By 1917, Alfred Kroeber was already flourishing in his field. By 1897, Kroeber received Bachelor’s and Master’s degrees in English from Columbia College. He then spent the summers of 1899 and 1900 in Wyoming studying and living among the Arapaho, Shoshone, Ute, and Bannock peoples. Also in 1900, Kroeber became the curator of the California Academy of Sciences Museum, a position he returned to from 1903 to 1911. In 1901, Kroeber received the first doctorate degree awarded in Anthropology at Columbia University under the direction of Franz Boas. In that same year, he became a founding member and the first professor of the Department of Anthropology at the University of California, Berkley, where he remained until 1946. Kroeber was also the director of UC Berkley’s Museum of Anthropology in 1908 and the president of the American Anthropological Association from 1917 to 1918.
During the extent of Kroeber’s career, several events and figures greatly influenced his ideas and actions. One of the most influential moments in Alfred Kroeber’s life occurred in 1911 when a “wild” man was found and eventually brought to the Museum of Anthropology at Berkeley. Upon meeting the man and realizing he was of the Yana native population, Kroeber named him Ishi, meaning “the man” in the Yana language. Shortly after Ishi’s arrival to Berkeley, the Yana ...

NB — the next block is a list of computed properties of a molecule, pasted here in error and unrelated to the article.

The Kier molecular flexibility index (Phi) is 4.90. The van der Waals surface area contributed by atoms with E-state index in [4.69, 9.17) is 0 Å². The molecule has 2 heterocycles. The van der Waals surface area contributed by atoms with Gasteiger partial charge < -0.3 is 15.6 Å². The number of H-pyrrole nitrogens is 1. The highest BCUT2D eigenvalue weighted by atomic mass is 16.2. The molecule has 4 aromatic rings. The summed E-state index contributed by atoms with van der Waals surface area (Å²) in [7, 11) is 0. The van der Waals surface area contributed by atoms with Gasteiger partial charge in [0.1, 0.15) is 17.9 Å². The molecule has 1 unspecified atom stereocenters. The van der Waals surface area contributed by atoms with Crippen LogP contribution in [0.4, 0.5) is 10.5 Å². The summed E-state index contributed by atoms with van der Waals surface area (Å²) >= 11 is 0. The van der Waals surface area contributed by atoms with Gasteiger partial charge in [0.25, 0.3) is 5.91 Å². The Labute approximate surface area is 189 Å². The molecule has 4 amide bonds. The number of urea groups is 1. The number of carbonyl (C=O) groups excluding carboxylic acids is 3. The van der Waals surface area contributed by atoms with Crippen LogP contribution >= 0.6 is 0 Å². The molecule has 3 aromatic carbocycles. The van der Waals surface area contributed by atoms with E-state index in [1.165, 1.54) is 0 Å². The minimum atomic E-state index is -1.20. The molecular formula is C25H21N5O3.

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... historical approach and the scientific method. He begins by describing the four underlying levels that exist in every human situation: the body, mind, society, and culture. He explains that both the scientific method and the historical approach can be applied to all levels; however, the scientific method is most useful for the lower-level ‘body,’ whereas the historical approach is most applicable to the upper-levels of ‘mind,’ ‘society,’ and ‘culture.’ This is because the lower the level, the more predictable it is and the easier it is to manipulate using the scientific method. On the other hand, “translevel reductionism” is needed to understand the causality of mind, society, and culture. He also notes that the historical approach considers context and a wide array of causality, whereas science uses a more myopic view and pinpoints specific regularities in nature.
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